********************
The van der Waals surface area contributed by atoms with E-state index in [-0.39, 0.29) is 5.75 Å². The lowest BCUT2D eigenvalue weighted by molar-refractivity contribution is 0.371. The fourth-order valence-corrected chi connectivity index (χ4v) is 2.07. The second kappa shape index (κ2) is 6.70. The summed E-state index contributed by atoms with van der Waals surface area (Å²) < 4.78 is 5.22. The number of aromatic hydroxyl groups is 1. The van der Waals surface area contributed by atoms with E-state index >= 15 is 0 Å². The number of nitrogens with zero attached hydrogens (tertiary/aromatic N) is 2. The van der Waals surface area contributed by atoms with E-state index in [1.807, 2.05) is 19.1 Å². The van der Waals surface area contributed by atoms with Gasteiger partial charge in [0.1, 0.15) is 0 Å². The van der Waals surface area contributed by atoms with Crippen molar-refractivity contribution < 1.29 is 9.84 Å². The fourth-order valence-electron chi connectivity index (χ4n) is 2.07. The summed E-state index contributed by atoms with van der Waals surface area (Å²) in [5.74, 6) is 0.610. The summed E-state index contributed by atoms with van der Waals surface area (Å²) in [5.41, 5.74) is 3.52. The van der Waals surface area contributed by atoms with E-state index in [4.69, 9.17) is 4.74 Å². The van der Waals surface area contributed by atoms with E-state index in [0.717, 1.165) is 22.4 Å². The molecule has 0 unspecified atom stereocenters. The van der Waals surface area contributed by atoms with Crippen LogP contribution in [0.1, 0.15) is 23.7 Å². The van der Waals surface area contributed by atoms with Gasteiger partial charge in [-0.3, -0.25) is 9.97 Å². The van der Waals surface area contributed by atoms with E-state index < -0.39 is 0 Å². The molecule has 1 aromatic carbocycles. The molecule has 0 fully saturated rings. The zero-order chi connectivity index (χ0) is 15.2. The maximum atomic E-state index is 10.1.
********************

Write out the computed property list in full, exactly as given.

The van der Waals surface area contributed by atoms with E-state index in [-0.39, 0.29) is 5.75 Å². The lowest BCUT2D eigenvalue weighted by molar-refractivity contribution is 0.371. The fourth-order valence-corrected chi connectivity index (χ4v) is 2.07. The second kappa shape index (κ2) is 6.70. The summed E-state index contributed by atoms with van der Waals surface area (Å²) < 4.78 is 5.22. The number of aromatic hydroxyl groups is 1. The van der Waals surface area contributed by atoms with E-state index >= 15 is 0 Å². The number of nitrogens with zero attached hydrogens (tertiary/aromatic N) is 2. The van der Waals surface area contributed by atoms with E-state index in [1.807, 2.05) is 19.1 Å². The van der Waals surface area contributed by atoms with Gasteiger partial charge in [0.1, 0.15) is 0 Å². The van der Waals surface area contributed by atoms with Crippen molar-refractivity contribution < 1.29 is 9.84 Å². The fourth-order valence-electron chi connectivity index (χ4n) is 2.07. The summed E-state index contributed by atoms with van der Waals surface area (Å²) in [5.74, 6) is 0.610. The summed E-state index contributed by atoms with van der Waals surface area (Å²) in [5.41, 5.74) is 3.52. The van der Waals surface area contributed by atoms with E-state index in [4.69, 9.17) is 4.74 Å². The van der Waals surface area contributed by atoms with E-state index in [0.717, 1.165) is 22.4 Å². The molecule has 0 unspecified atom stereocenters. The van der Waals surface area contributed by atoms with Crippen LogP contribution in [0.1, 0.15) is 23.7 Å². The van der Waals surface area contributed by atoms with Gasteiger partial charge in [-0.3, -0.25) is 9.97 Å². The van der Waals surface area contributed by atoms with E-state index < -0.39 is 0 Å². The molecule has 1 aromatic carbocycles. The molecule has 0 fully saturated rings. The zero-order chi connectivity index (χ0) is 15.2. The maximum atomic E-state index is 10.1.